Source: Child Welfare Inequalities Project and Nuffield Foundation

This project, led by Professor Paul Bywaters and undertaken with the Universities of Coventry, Cardiff, Nottingham, Queens Belfast, Stirling and Edinburgh, was designed to examine how social and economic inequalities are reflected in high end children’s social care interventions. It has provided foundation evidence about the scale of inequalities and developed new concepts, methods and models. These are the basis for building policy, practice and further research and for changing the conversation about how to keep children safe and strengthen families. It focuses attention on preventing harm by studying populations, structures and systems and by providing evidence that will help re-shape the direction and focus of children’s services.

Recommendations contained within the report include:

The focus and priorities of children’s social care systems in the UK should be rethought.
The scale and reach of inequalities identified make the case for rethinking the focus and priorities of children’s social care systems in the UK countries and internationally. More of the same will not reduce inequity in children’s life chances. Rather it is likely to continue the negative spiral of increasing investigations, coercive high cost interventions and the separation of children from their birth families, drawing ever more scarce resources away from supporting families and preventing harm to children.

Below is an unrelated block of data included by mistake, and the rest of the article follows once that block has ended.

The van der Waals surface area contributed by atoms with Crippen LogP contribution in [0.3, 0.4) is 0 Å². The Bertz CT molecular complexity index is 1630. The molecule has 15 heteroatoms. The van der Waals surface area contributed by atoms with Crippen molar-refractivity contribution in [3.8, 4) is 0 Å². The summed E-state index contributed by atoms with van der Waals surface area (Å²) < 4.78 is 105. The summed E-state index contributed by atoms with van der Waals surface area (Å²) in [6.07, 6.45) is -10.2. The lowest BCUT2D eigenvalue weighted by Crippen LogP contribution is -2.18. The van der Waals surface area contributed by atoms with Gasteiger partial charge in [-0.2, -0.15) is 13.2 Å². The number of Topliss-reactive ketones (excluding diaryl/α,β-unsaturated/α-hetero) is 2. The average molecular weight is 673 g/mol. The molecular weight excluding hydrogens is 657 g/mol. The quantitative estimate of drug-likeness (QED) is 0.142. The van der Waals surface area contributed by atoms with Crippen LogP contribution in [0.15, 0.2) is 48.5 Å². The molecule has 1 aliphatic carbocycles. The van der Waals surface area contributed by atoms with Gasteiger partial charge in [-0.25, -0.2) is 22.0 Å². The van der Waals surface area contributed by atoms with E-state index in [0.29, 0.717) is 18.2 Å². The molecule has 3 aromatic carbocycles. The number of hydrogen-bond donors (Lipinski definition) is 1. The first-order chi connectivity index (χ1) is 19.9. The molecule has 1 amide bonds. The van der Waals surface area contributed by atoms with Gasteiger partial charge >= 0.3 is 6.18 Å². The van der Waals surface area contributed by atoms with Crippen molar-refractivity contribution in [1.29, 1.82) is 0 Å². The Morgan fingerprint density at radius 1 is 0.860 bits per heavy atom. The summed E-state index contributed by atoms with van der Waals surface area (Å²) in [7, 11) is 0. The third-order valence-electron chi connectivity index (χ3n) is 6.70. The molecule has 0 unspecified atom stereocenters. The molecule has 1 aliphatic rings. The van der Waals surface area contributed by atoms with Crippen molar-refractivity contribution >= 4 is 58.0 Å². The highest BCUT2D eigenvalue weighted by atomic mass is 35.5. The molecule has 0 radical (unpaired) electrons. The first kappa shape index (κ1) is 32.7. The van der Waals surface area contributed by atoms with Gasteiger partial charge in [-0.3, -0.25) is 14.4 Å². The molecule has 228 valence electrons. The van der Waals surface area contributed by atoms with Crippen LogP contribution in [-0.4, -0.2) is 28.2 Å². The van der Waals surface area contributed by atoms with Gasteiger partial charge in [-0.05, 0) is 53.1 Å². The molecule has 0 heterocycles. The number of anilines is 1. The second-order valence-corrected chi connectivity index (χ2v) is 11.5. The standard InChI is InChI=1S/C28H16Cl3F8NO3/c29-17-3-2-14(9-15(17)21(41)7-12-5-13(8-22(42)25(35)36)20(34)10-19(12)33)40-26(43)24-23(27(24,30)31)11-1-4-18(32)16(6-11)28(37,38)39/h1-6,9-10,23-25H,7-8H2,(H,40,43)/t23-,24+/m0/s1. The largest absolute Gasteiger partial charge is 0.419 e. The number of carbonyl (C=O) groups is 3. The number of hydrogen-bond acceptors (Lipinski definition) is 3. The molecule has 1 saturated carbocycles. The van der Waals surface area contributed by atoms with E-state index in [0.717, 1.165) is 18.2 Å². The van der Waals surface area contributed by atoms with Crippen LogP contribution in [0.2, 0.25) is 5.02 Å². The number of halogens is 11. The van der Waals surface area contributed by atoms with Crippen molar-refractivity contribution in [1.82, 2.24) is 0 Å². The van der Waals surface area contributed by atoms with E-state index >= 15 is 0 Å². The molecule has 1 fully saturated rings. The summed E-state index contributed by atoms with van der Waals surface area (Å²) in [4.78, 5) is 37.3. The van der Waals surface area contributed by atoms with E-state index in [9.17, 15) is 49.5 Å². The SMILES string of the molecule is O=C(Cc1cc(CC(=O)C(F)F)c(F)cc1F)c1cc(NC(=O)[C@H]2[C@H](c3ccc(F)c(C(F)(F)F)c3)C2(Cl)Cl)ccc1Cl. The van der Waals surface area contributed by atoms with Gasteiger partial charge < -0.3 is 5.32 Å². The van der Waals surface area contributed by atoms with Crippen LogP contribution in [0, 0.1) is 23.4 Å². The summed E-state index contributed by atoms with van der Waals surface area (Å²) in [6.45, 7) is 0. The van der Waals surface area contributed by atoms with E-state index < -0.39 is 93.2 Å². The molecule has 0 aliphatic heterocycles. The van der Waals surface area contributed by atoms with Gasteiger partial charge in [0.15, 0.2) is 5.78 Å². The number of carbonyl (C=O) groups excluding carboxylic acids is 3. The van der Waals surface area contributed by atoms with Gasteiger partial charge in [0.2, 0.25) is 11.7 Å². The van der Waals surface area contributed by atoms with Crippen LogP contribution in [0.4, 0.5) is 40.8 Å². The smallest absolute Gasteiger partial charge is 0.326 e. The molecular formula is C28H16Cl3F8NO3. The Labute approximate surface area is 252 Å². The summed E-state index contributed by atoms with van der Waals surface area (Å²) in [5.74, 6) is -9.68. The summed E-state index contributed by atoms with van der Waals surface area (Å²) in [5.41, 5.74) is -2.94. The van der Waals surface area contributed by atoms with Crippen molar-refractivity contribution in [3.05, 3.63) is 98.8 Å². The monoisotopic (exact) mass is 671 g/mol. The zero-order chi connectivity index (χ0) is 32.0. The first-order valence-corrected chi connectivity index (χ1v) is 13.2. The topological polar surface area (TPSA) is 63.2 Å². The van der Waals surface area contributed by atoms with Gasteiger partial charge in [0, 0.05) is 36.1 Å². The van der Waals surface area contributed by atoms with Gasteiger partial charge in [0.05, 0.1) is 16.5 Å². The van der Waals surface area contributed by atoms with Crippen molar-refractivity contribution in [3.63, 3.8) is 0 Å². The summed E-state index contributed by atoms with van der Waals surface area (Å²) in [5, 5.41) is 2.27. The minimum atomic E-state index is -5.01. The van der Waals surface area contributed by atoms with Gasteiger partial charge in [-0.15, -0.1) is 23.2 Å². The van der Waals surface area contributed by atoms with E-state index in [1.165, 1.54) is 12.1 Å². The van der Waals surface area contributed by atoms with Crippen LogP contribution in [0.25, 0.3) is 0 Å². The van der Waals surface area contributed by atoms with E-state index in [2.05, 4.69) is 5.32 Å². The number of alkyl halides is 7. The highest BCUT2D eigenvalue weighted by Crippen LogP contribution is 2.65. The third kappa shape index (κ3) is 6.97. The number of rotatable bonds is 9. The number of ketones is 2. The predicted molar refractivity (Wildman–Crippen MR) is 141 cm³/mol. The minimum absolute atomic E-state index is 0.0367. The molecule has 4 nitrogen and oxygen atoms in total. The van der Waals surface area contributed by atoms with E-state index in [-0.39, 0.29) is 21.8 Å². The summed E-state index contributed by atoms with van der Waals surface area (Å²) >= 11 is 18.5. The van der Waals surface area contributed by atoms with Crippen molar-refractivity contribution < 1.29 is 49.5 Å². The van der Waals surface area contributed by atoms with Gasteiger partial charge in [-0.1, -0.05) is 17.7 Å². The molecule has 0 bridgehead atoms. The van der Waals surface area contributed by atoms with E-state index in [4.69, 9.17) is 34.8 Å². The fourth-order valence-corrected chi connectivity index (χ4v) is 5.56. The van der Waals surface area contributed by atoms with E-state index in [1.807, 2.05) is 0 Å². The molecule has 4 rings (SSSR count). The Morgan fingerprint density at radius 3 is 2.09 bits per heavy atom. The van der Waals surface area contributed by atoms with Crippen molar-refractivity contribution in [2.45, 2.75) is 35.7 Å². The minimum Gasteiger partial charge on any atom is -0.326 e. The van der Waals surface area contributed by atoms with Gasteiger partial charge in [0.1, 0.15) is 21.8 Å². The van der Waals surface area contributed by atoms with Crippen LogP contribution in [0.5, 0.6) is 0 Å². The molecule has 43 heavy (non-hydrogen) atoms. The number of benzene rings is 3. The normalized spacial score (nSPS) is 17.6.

The Child Welfare Inequalities Project: Final Report Paul Bywaters and the Child Welfare Inequalities Project Team (July 2020, p17).

This conclusion, it states, is echoed in the Scottish Independent Care Review (2020, 7-8):

‘For Scotland to truly to be the best place in the world for children to grow up, a fundamental shift is required … Scotland must change the way it supports families to stay together. Because despite Scotland’s aspiration for early intervention and prevention, its good intentions, and the hard work of many, the experience of far too many children and families is of a fractured, bureaucratic, unfeeling ‘care system’ that operates when children and families are facing crisis….

Despite the system being focused, above all else, on protecting against harm, it can prolong the pain from which it is trying to protect. Some children who have experienced trauma told the Care Review that being taken into care and growing up in the ‘care system’ was among the most traumatising experiences they had ever had, exacerbated by being separated from their brothers and sisters, living with strangers and moving multiple times….

Scotland’s focus and understanding of risk must shift to understand the risk of not having
stable, loving, safe relationships.’

Read the full report at source: HERE

Read the final report – Executive Summary: HERE

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